It should be noted that Republican Rep. Will Ainsworth, who is the current Republican nominee for Lt.Governor, did stand in the well of the House and call out Hubbard for his crooked ways. At the time, many said Ainsworth’s political career was over, but they were wrong. There were also other individuals who worked in private to bring about Hubbard’s righteous end, but they were few.

Merriam-Webster found that patriotism was one of the top eight political buzzwords of 2016, but what does it actually mean?

The roots of political patriotism are found in the ancient understanding of the Greek and Roman concepts of loyalty to the republic and is “associated with the love of law and common liberty, the search for the common good, and the duty to behave justly toward one’s country,” according to Britannica.com

Over the last few years, patriotism has been confused with nationalism and they are sometimes used interchangeably, but there is a marked difference. Nationalism is more about the homogeneity of culture, language and heritage, while patriotism places its emphasis on shared values and beliefs.

Patriots may come in many forms, but patriotism has certain irrefutable qualities far beyond mere outward gesture; speaking truth to power, exposing wickedness wherever it’s found and holding high the sacred values that are enshrined in our founding documents.

It is neither the individual who stands for the National Anthem hand-over-heart or the one who kneels head-in-hand, but it is the one who lives the founding principle of our nation who shows patriotism.

Isn’t it time for Republicans here in Alabama to do more than mouth the word patriotism?

The patriot is ever watchful, ever ready and always mindful that there are those among us who will steal, kill and destroy the blessings of liberty while claiming that their’s is true patriotism.

As Dr. Johnson said, “Patriotism is the last refuge of a scoundrel.”

Continue Reading

Guest Columnists

Opinion | What is Tax Reform 2.0?

Bradley Byrne

Published

on

Since Congress passed the Tax Cuts and Jobs Act last year, the American economy is booming, and Alabama families have more money in their pockets. By lowering taxes and simplifying the tax code, we have unlocked our economic potential and made life better for hardworking Americans.

The economic numbers speak for themselves: higher wages, lower unemployment, more jobs, bigger paychecks, employee bonuses, and much more. Under the Tax Cuts and Jobs Act, the average family in Southwest Alabama will see their tax bill decrease by $2,187 a year.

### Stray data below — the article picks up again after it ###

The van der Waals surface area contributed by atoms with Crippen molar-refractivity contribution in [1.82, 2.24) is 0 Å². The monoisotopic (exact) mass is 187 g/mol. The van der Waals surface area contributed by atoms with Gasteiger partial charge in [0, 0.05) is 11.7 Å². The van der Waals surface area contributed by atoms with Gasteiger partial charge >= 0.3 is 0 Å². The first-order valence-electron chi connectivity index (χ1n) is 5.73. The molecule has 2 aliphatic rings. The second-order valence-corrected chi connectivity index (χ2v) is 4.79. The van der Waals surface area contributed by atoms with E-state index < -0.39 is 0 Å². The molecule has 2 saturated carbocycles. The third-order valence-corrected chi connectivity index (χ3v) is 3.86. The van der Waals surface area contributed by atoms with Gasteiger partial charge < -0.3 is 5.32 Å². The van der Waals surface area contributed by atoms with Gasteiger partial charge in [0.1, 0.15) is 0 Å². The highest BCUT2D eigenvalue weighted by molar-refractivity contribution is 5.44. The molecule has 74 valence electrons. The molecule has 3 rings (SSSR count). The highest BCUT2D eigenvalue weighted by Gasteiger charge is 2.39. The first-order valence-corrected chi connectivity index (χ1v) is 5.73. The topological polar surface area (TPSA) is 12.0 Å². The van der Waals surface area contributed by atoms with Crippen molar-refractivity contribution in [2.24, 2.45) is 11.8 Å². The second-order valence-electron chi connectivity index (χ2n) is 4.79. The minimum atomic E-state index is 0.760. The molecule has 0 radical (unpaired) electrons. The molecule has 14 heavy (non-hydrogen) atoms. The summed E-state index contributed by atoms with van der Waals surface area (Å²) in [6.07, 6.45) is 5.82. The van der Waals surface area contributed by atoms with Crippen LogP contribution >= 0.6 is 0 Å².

The good news is that we aren’t stopping here. This week, the House is expected to vote on additional changes and improvements to the tax code, something we are calling Tax Reform 2.0. Working with President Trump, we will continue to make the tax code even fairer and more competitive.

Tax Reform 2.0 includes three major pieces. Here’s a quick overview.

First, we want to make the tax cuts for small businesses and middle-class families permanent. Due to Democrat obstruction and arcane rules in the Senate, the Tax Cuts and Jobs Act was only able to lower taxes for ten years. Under Tax Reform 2.0, we will make the tax cuts permanent.

Advertisement

The non-partisan Tax Foundation found that making the middle-class and small business tax cuts permanent will create 1.5 million new jobs and increase gross domestic product (GDP) by 2.2%. This further expands our economy and makes life even better for families and small businesses.

Making these changes permanent, will also lock-in the simpler tax filing process. As you may remember, the Tax Cuts and Jobs Act simplified the tax code to the point where many Americans are now able to complete their taxes on a postcard-style form. A Tax Foundation study shows that this will save Americans between $3.1 to $5.4 billion in compliance costs.

Instead of needing an accountant to navigate the complicated code, most Americans will be able to file on their own.

Second, Tax Reform 2.0 promotes family savings and helps more Americans plan for retirement. Currently, too many Americans have been unable to save for retirement or put money aside to cover unforeseen emergencies.

We want to help small businesses provide retirement plans to their workers by allowing small businesses to join together to create a 401(k) plan more affordably and by giving employers more time to put new retirement plans in place. Just as important, we will help more workers participate in retirement plans by exempting small retirement accounts from mandatory payouts and by eliminating the age limit on IRA contributions.

We don’t stop there. Tax Reform 2.0 will create and expand additional programs to help Americans save. For example, our plan creates a new savings account to offer a fully flexible savings tool that families can use at any time right for them, expands 529 education savings accounts, and creates a new baby savings program to help with the birth of a new child or an adoption.

Finally, Tax Reform 2.0 will help grow the economy by promoting start-up businesses and spurring innovation. We do this by allowing new businesses to write off more of their initial start-up costs and by making it easier for start-ups to bring in new investors. America must lead the way on innovation.